Our Seamen, whom no danger's shape could fight,

Unpaid refuse to mount their ships, for spite:

Or to their fellows swim, on board the Dutch,

Who show the tempting metal in their clutch.12

It was said that the English prisoners even refused to be repatriated, preferring to take service with the Dutch, whose lure was "dollars, not tickets," as Pepys put it. Unpaid for the campaigns of 1666, merchants were hesitant to fit out new warships; while the few dispersed men-of‑war in the river were but partially manned. Confident that  p226 no sea conflict would take place, Charles sent out but two small squadrons for summer duty in 1667. "Culpable unpreparedness" aptly describes the situation of England in that year.

So it was that the Dutch States issued successive orders to the refitted navy; the exact words are illuminating: ". . . as the English forces seem to be presently not in a condition to resist our fleet, and consequently it looks as if this State will become Mistress of the Sea this summer, . . . attempt an enterprise against the ports, cities, and strong points of the enemy . . ." It was stressed that, although danger was courted, the welfare of the Republic was well worth it. Actual Dutch operational plans stated that waiting contingents of troops were to be embarked at the Meuse, whereupon the "fleet shall head for the river of London and enter it, and will thence go to Chatham or to Rochester, to take or destroy the vessels which may be there; and, also, to burn and ruin the royal magazine at Chatham, . . . for which task all the troops and sailors aboard the fleet shall be landed. . ."13

This was a blow at the very center of British naval power, which in the Seventeenth Century was concentrated in the Thames and the Medway. The now famous naval bases of the South Coast were not yet of any great importance.

De Witt's preparations were successfully deceptive. Squadrons were prepared at dispersed points, for later rendezvous. In April 1667 a small naval task force was sent to sea, ostensibly to harry Scottish privateers. Van Ghent, the Dutch commander, convoyed a large fleet of laden merchantmen and then veered to the Firth of Force, which was entered. An attempt to ascend the Firth and burn shipping anchored there proved unsuccessful, and the Dutch merely bombarded Burntisland, captured a half-dozen small ships, and soon returned to rejoin De Ruyter in home waters. It was at the same time that preliminary soundings were also taken for passing ships up the Medway. Van Ghent's diversion had served to screen the main formidable Dutch naval effort.14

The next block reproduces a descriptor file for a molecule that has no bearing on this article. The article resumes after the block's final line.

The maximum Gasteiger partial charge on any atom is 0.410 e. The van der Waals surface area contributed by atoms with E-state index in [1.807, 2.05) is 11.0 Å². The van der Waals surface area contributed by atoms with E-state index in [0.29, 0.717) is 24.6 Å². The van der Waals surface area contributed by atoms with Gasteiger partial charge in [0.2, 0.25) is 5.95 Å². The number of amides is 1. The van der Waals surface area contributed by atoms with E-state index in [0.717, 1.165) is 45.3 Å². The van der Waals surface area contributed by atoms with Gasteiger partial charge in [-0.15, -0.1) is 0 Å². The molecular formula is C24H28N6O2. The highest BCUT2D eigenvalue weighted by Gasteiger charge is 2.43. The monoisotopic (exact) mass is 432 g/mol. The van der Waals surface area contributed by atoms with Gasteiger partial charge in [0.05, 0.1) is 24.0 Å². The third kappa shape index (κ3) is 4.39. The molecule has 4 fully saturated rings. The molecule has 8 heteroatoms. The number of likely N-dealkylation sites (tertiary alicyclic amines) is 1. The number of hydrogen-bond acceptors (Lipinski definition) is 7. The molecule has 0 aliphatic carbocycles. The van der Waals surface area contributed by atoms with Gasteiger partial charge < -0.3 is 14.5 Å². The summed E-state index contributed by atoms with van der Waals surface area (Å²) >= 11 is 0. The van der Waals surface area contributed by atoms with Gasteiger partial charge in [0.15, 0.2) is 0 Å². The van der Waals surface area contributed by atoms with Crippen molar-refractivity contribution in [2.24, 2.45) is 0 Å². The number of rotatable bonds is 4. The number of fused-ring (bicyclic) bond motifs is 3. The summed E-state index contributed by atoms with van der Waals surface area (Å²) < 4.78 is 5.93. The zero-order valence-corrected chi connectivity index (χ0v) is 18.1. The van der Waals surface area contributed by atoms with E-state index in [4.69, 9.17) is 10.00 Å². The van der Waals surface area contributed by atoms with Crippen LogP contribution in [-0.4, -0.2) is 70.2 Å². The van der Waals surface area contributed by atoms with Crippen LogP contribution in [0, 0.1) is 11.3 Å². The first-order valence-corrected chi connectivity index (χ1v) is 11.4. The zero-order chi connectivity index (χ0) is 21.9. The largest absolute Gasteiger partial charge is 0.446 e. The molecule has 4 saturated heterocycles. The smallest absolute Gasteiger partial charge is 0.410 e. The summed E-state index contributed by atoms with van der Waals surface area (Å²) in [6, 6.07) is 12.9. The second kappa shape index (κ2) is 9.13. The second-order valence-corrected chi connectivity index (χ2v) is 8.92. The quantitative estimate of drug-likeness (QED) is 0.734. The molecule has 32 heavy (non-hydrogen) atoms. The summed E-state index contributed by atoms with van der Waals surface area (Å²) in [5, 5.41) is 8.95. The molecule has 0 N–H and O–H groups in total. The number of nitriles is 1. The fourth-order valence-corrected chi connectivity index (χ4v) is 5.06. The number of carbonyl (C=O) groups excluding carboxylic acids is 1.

Late in May, De Ruyter, who had by now recovered from a serious affliction that had been incapacitating his work, was ready to sail from the Texel, collecting ships and men as he proceeded southwards along the coast. Evincing excellent staff work, the admiral called his officers and ship captains aboard the 84‑gun flagship Dolphin, and made known all the signs and orders prepared for the expedition. De Ruyter's squadron commanders were to be Van Ness, Van Ghent, and Meppel. Cornelius De Witt, the burgomaster brother of Jan, joined the fleet as Deputy of the States. By May 27 the united fleets (although never reinforced by the anticipated Danish warships) comprised 64 ships of the line and frigates, seven armed dispatch boats, 15 fireships, and 13 galliots. The gun batteries totalled 3330 pieces, and the crews consisted of 17,500 officers and men. At one time the States, backed by this important armament, may have been toying with the idea of presenting an ultimatum to the English government for the conclusion of an immediate peace or the dissolution of the Breda negotiations, but this course was apparently not favored, and De Ruyter sailed right for the Thames.15 Once the English coast was raised, a ship was sent to advise the Dutch Ambassador at Paris of the progress of the fleet, and to hasten a junction with the French warships, still safely anchored  p228 at home ports (June 6). Several days before, the jittery Pepys had learned that the Dutch were at sea in force, and had written that he already feared the loss, through the "negligence of our Prince," of both the kingdom and its reputation. Englishmen anxiously hoped that the winds would scatter the invading fleet, but soon the latter was reported off Harwich, and at much the same time guns were heard at Bethnal Green. "Military steps (for naval there could be none) were now taken to repel them, and all the young Hectors of the Court went posting off to Essex — to little purpose, thought Pepys, but to debauch the country women thereabouts."16